How To Master Client Service Spur Of The Moment

Jim Luff
Posted on March 17, 2016

BAKERSFIELD, Calif. — You may wonder how to provide unique client experiences in your operations, especially when handling clients across multiple fleet vehicles, day and night.

The first rule is to tailor the experience or amenity to the client you wish to impress. That means you listen, observe, engage and care. 

While you might not have a $2,000 daily budget as do Ritz-Carlton employees, there are many small but meaningful things you can do, such as remembering a particular brand of champagne a client prefers and gifting it to them. When a famous musician mentioned he didn’t care for the pillows at his hotel, one operator ran to a store and delivered new ones to his hotel room.

When Treanna Maddox, assistant manager of my former company, Limousine Scene, took an order from a gentleman to celebrate his upcoming wedding anniversary, she sprang into action. The couple was planning to attend the taping of the popular show, “The Big Bang Theory.” Maddox obtained a cardboard cut-out of the entire cast and positioned it in the limousine surrounded by balloons. The cast appeared to be riding in the car with the couple to the taping. They thought it was fantastic.

When Chevron wanted to entertain some foreign dignitaries in central California and show surrounding areas, including some wine tasting, Limousine Scene set up an entire day that included an onsite western style BBQ at a winery featuring cuisine unique to the area of California. Guests participated in grape stemming and crushing, enjoyed dinner served in a cave, and toured wineries and vineyards led by the owners and winemakers. 

Just Ask

Often, a phone call asking for something can get results. A group traveling two hours to patronize a club in West Hollywood worried to a reservationist about not being able to get in or waiting in line all night. A call to the club manager in advance was all that was needed to get them in a VIP line. Well, the call and advising the club manager they were VIP, if only in the mind of the limo company.

To make things easier on bus travelers leaving a hotel late in the day, arrange in advance to get luggage from the bell staff and load the bus early. It’s better for the hotel staff without the rush of 40 people trying to claim their bags all at once, and it’s better for your passengers. They simply get on the bus. Then, make a list of every piece of luggage you load by ID tag on the bag so when Mr. Jones asks if you have his bags, you can easily say, “Yes, we loaded three bags for you Mr. Jones,” and ease his concern.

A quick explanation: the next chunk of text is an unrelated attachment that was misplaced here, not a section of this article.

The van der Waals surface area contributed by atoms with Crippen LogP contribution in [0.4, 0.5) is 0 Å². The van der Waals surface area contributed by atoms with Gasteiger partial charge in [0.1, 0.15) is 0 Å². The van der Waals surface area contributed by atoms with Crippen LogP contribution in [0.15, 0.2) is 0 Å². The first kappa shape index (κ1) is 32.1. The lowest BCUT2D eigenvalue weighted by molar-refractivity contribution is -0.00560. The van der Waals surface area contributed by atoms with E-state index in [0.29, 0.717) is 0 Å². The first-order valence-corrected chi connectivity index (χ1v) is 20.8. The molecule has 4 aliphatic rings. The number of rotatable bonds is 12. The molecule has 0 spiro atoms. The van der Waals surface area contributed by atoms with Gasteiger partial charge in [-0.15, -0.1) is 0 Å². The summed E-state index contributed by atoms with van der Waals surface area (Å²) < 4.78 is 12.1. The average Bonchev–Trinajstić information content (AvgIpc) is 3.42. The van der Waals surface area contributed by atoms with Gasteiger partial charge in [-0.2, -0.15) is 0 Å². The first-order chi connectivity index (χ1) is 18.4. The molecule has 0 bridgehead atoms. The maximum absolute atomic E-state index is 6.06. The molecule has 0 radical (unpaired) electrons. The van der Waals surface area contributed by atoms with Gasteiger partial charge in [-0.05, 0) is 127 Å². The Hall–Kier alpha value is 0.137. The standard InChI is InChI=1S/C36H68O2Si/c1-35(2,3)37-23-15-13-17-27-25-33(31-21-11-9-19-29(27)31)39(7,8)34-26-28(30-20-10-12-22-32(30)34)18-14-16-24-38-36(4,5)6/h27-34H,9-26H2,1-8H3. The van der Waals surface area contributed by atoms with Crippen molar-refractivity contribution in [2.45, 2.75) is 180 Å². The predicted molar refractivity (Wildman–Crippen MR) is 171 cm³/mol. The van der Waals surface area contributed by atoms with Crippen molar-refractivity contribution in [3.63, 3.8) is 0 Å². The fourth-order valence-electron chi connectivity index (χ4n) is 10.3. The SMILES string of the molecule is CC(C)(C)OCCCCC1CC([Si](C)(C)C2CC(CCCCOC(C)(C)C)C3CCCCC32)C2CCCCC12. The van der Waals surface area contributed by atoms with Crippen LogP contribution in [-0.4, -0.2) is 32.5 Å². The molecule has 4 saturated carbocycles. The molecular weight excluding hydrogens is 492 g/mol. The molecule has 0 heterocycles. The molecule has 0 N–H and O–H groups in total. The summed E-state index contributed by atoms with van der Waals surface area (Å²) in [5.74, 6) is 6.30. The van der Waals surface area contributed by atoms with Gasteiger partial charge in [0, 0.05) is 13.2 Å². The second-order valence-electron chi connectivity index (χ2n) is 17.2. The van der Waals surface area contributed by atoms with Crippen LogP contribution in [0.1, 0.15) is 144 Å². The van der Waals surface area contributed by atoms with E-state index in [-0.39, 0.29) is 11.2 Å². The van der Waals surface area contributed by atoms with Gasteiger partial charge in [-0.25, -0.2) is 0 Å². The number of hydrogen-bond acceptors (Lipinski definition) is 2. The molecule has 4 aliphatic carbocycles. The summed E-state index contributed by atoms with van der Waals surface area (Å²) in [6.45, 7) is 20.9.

What If It Costs Money?

The clients we serve are generally well heeled. If they ask you to pick up a dozen red roses, they expect to have it added to their bill. To avoid any unpleasant surprises, you might ask, “Do you have a budget in mind?” On that note, don’t forget to mark it up. You should make some profit on everything your hand touches. If a client is not a regular and asks you to purchase flowers, you would ask the same question and then tell them it will be conveniently added to their total bill for service. Unless a client gets crazy and orders a diamond ring, you should obtain whatever goods or services are requested as long as the request is legal. A note of caution: Some operators have been known to facilitate drug transactions and prostitution services. Don’t be tempted.

Details, Details, Details

When legendary Country Western singer and “Hee Haw” star Buck Owens requested limousine service (prior to his death), he frequently wanted Constant Comment tea and Jelly Belly brand jelly beans in the limousine. Once a client has requested an item two or three times, keep it on file.

If a client frequently makes a long journey and sleeps most of the way on each trip, wow them by providing a pillow and blanket. Present it in clear plastic with the client’s name written on it. If you are driving a celebrity to a concert venue to perform, by all means, call the traffic division of your local police department to inform them and ask for help. The worst thing that can happen is they refuse. That’s not likely if you point out the potential for traffic problems if your artist decides to get out and sign autographs on a sidewalk. Always think fast.

Related Topics: building your clientele, celebrities, client feedback, customer service, How To, VIP service, wealthy clients

Jim Luff General Manager
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